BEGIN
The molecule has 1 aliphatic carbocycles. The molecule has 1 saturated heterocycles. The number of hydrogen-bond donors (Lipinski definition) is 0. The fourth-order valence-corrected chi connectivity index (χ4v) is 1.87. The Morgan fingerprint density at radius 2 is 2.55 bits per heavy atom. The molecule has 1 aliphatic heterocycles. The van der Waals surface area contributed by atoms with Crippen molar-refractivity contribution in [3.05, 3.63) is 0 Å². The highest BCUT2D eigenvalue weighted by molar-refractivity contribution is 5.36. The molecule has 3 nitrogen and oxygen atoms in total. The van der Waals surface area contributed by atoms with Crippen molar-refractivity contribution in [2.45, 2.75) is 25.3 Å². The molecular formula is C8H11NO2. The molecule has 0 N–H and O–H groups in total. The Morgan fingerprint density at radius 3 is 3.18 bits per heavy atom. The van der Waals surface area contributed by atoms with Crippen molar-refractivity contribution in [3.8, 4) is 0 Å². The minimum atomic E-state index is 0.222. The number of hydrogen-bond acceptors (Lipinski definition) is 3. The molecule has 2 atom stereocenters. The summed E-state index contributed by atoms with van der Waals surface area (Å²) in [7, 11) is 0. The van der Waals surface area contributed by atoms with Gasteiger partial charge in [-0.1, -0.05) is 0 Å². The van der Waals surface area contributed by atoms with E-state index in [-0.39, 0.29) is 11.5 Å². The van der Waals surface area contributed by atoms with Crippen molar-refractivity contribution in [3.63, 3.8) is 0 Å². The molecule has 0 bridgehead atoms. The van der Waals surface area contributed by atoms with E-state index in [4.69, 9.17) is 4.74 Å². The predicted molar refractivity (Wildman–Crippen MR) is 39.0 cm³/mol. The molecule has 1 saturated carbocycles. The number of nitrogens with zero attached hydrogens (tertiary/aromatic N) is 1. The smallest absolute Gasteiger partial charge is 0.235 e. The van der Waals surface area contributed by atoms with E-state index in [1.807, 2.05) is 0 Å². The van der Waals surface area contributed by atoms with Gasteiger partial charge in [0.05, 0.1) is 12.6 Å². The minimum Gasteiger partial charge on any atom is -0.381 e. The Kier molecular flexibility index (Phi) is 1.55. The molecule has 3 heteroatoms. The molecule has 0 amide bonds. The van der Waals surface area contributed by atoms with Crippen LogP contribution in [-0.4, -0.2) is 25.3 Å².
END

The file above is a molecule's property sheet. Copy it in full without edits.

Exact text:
The molecule has 1 aliphatic carbocycles. The molecule has 1 saturated heterocycles. The number of hydrogen-bond donors (Lipinski definition) is 0. The fourth-order valence-corrected chi connectivity index (χ4v) is 1.87. The Morgan fingerprint density at radius 2 is 2.55 bits per heavy atom. The molecule has 1 aliphatic heterocycles. The van der Waals surface area contributed by atoms with Crippen molar-refractivity contribution in [3.05, 3.63) is 0 Å². The highest BCUT2D eigenvalue weighted by molar-refractivity contribution is 5.36. The molecule has 3 nitrogen and oxygen atoms in total. The van der Waals surface area contributed by atoms with Crippen molar-refractivity contribution in [2.45, 2.75) is 25.3 Å². The molecular formula is C8H11NO2. The molecule has 0 N–H and O–H groups in total. The Morgan fingerprint density at radius 3 is 3.18 bits per heavy atom. The van der Waals surface area contributed by atoms with Crippen molar-refractivity contribution in [3.8, 4) is 0 Å². The minimum atomic E-state index is 0.222. The number of hydrogen-bond acceptors (Lipinski definition) is 3. The molecule has 2 atom stereocenters. The summed E-state index contributed by atoms with van der Waals surface area (Å²) in [7, 11) is 0. The van der Waals surface area contributed by atoms with Gasteiger partial charge in [-0.1, -0.05) is 0 Å². The van der Waals surface area contributed by atoms with E-state index in [-0.39, 0.29) is 11.5 Å². The van der Waals surface area contributed by atoms with Crippen molar-refractivity contribution in [3.63, 3.8) is 0 Å². The molecule has 0 bridgehead atoms. The van der Waals surface area contributed by atoms with E-state index in [4.69, 9.17) is 4.74 Å². The predicted molar refractivity (Wildman–Crippen MR) is 39.0 cm³/mol. The molecule has 1 saturated carbocycles. The number of nitrogens with zero attached hydrogens (tertiary/aromatic N) is 1. The smallest absolute Gasteiger partial charge is 0.235 e. The van der Waals surface area contributed by atoms with E-state index in [1.807, 2.05) is 0 Å². The van der Waals surface area contributed by atoms with Gasteiger partial charge in [0.05, 0.1) is 12.6 Å². The minimum Gasteiger partial charge on any atom is -0.381 e. The Kier molecular flexibility index (Phi) is 1.55. The molecule has 3 heteroatoms. The molecule has 0 amide bonds. The van der Waals surface area contributed by atoms with Crippen LogP contribution in [-0.4, -0.2) is 25.3 Å².